Getting Back to the Business of Rental Housing
by Chris Tipton
(This article was featured in the 2023 July Rentrospect)
It seems like after three very difficult years, many of our members have forgotten what it means to be a rental property owner. So much time and energy (as a result of the pandemic) has been focused on just getting renters to pay rent. But all of that should change on July 15th when the City of Oakland lifts its eviction moratorium, and all renters will have to start paying, decide to move out, or face eviction. As a result, it may have been years since owners have had to find a new renter. The good news is that over the past few years, new technology to help has emerged! As rental housing providers in a city with some of the strictest rental housing laws, this is a great opportunity to go back to the basics, think about lessons learned, discover new tools, and get back to the business of Rental Housing. A common misconception is that being a rental housing provider is a “side hustle” that takes little effort as the money rolls in. That couldn’t be further from the truth. Providing rental housing in the East Bay requires attention to detail, resources, communication, and patience.
One of THE most important steps to being a rental property provider is the screening process. Selecting a reliable and stable renter is much harder than it used to be. More and more applicants are gaming the system and modifying their bank statements, pay stubs, and any document to make themselves appear to be a better financial risk. Renters that falsify documents are 7 times more likely to cause bad debt. Leasing to an unstable renter can cause unnecessary stress, loss of income, time, and push many out of the business of providing rental housing. Eliminate the guesswork and fiction of the process by using document fraud detection companies like Snappt.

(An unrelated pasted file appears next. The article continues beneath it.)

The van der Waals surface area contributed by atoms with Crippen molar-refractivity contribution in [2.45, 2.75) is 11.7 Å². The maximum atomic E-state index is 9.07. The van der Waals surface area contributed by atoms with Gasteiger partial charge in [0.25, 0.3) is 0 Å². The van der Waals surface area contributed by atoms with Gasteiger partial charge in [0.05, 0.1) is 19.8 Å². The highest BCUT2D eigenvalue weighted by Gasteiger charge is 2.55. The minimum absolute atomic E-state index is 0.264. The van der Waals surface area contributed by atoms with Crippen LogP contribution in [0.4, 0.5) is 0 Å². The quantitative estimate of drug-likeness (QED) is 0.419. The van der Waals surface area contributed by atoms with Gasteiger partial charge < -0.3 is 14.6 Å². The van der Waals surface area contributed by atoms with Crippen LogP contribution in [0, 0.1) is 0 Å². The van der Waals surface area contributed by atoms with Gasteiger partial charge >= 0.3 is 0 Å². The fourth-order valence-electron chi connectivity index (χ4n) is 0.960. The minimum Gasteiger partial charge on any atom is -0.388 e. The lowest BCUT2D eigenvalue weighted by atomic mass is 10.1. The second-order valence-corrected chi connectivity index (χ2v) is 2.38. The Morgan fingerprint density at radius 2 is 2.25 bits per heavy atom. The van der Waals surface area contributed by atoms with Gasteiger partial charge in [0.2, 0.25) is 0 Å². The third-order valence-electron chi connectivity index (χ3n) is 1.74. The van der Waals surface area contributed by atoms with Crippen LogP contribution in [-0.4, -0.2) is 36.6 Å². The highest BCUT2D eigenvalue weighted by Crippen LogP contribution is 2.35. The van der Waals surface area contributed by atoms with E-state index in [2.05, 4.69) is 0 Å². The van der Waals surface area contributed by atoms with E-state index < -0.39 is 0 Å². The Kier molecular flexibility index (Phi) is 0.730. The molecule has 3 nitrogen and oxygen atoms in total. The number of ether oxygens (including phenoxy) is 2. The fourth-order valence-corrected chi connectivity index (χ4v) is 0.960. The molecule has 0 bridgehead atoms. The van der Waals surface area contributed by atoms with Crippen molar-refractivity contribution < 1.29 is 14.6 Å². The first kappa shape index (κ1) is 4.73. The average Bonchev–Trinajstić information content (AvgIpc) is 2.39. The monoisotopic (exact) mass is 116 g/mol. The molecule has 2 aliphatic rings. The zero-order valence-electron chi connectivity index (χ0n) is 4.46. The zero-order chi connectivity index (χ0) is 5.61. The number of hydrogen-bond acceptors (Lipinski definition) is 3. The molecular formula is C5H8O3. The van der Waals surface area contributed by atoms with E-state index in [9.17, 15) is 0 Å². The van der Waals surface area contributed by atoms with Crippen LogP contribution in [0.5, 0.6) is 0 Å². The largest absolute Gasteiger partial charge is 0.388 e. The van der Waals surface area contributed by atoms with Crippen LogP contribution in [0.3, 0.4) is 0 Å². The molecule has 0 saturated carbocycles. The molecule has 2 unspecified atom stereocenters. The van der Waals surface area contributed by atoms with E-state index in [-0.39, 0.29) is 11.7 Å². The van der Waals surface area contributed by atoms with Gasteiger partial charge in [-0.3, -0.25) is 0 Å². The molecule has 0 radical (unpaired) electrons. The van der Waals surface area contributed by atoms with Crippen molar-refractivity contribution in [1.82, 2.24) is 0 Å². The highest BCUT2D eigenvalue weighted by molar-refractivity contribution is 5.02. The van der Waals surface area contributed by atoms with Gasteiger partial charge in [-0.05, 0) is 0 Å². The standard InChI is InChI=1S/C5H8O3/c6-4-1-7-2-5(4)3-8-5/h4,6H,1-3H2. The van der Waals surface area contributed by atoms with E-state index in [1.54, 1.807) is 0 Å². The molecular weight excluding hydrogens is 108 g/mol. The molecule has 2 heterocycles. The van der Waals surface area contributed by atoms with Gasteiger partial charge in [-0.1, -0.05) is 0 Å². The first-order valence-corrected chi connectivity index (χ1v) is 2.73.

The days of pulling a boilerplate lease agreement off the internet and working from spreadsheets are long gone. It’s essential that lease agreements are from EBRHA or a real estate attorney. Be sure that it is concise and complies with the rental laws of the city and state. Never rely on verbal agreements on any matters that
pertain to your rental property or accept money from any resident not on the lease agreement. This could be considered a verbal agreement in a court of law and you could find yourself with squatters because you accepted any amount of money from them. New property management tools like Yardi Breeze are designed for small rental property owners. It helps you organize your lease agreements and other documents, track payments, and saves you time and money.
Now is also a great time to reflect the overall relationship with your renters. Effective communication is critical to maintaining a positive and healthy relationship with your renter. It can help prevent conflicts and misunderstandings, set clear expectations for both parties, and ultimately lead to a better renter experience. Regular email check-ins or just a simple text asking “How is everything?” will go a long way to building strong communication. Only reaching out to your renter when there is a problem or to collect rent aren't ways towards buildings a positive relationship. The worst situation is when your renter is afraid of you because they only hear from you regarding something negative. If your renter is struggling financially, it’s important that they feel comfortable to talk with you about it and that you’re open to a solution for everyone’s benefit.
So, with the Eviction Moratorium in Oakland ending on July 15th, it’s time to get back to business and take stock in how you provide this essential service to the community. What lessons have you learned that you can build from and be a better rental housing provider? Finally, understand that providing a home for someone is a great responsibility and can be tremendously fulfilling. The better prepared you are with the necessary tools, skills, and resources to run your business the better the experience will be for you and your renters.
Chris Tipton is the Marketing, Communications, & PR Manager for the East Bay Rental Housing Association.
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